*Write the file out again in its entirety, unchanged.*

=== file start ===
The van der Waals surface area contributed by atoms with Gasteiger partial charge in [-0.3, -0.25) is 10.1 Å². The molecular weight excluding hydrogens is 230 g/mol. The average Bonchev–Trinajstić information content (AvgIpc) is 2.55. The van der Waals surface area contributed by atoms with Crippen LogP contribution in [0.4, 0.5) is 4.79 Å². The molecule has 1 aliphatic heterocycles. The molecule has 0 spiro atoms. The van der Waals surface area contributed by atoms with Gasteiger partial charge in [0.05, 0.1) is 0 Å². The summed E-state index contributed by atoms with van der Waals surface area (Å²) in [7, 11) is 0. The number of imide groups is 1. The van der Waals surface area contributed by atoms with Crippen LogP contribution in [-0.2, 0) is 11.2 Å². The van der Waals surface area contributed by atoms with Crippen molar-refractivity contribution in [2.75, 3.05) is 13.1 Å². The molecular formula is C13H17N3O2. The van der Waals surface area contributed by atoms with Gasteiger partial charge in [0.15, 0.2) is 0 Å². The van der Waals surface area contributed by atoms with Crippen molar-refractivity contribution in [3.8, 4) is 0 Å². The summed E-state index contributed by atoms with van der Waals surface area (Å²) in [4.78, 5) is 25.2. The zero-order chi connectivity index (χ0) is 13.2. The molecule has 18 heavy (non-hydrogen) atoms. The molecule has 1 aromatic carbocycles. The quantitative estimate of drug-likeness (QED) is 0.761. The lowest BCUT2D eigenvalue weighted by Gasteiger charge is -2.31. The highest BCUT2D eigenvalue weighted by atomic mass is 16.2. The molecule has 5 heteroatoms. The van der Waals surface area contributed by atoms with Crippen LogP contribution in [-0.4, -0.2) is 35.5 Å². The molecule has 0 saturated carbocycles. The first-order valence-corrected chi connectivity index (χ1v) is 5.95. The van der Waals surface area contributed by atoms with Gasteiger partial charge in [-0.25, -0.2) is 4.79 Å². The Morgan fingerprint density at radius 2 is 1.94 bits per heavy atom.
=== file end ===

The van der Waals surface area contributed by atoms with Gasteiger partial charge in [-0.3, -0.25) is 10.1 Å². The molecular weight excluding hydrogens is 230 g/mol. The average Bonchev–Trinajstić information content (AvgIpc) is 2.55. The van der Waals surface area contributed by atoms with Crippen LogP contribution in [0.4, 0.5) is 4.79 Å². The molecule has 1 aliphatic heterocycles. The molecule has 0 spiro atoms. The van der Waals surface area contributed by atoms with Gasteiger partial charge in [0.05, 0.1) is 0 Å². The summed E-state index contributed by atoms with van der Waals surface area (Å²) in [7, 11) is 0. The number of imide groups is 1. The van der Waals surface area contributed by atoms with Crippen LogP contribution in [-0.2, 0) is 11.2 Å². The van der Waals surface area contributed by atoms with Crippen molar-refractivity contribution in [2.75, 3.05) is 13.1 Å². The molecular formula is C13H17N3O2. The van der Waals surface area contributed by atoms with Gasteiger partial charge in [0.15, 0.2) is 0 Å². The van der Waals surface area contributed by atoms with Crippen molar-refractivity contribution in [3.8, 4) is 0 Å². The summed E-state index contributed by atoms with van der Waals surface area (Å²) in [4.78, 5) is 25.2. The zero-order chi connectivity index (χ0) is 13.2. The molecule has 18 heavy (non-hydrogen) atoms. The molecule has 1 aromatic carbocycles. The quantitative estimate of drug-likeness (QED) is 0.761. The lowest BCUT2D eigenvalue weighted by Gasteiger charge is -2.31. The highest BCUT2D eigenvalue weighted by atomic mass is 16.2. The molecule has 5 heteroatoms. The van der Waals surface area contributed by atoms with Crippen LogP contribution in [-0.4, -0.2) is 35.5 Å². The molecule has 0 saturated carbocycles. The first-order valence-corrected chi connectivity index (χ1v) is 5.95. The van der Waals surface area contributed by atoms with Gasteiger partial charge in [-0.25, -0.2) is 4.79 Å². The Morgan fingerprint density at radius 2 is 1.94 bits per heavy atom.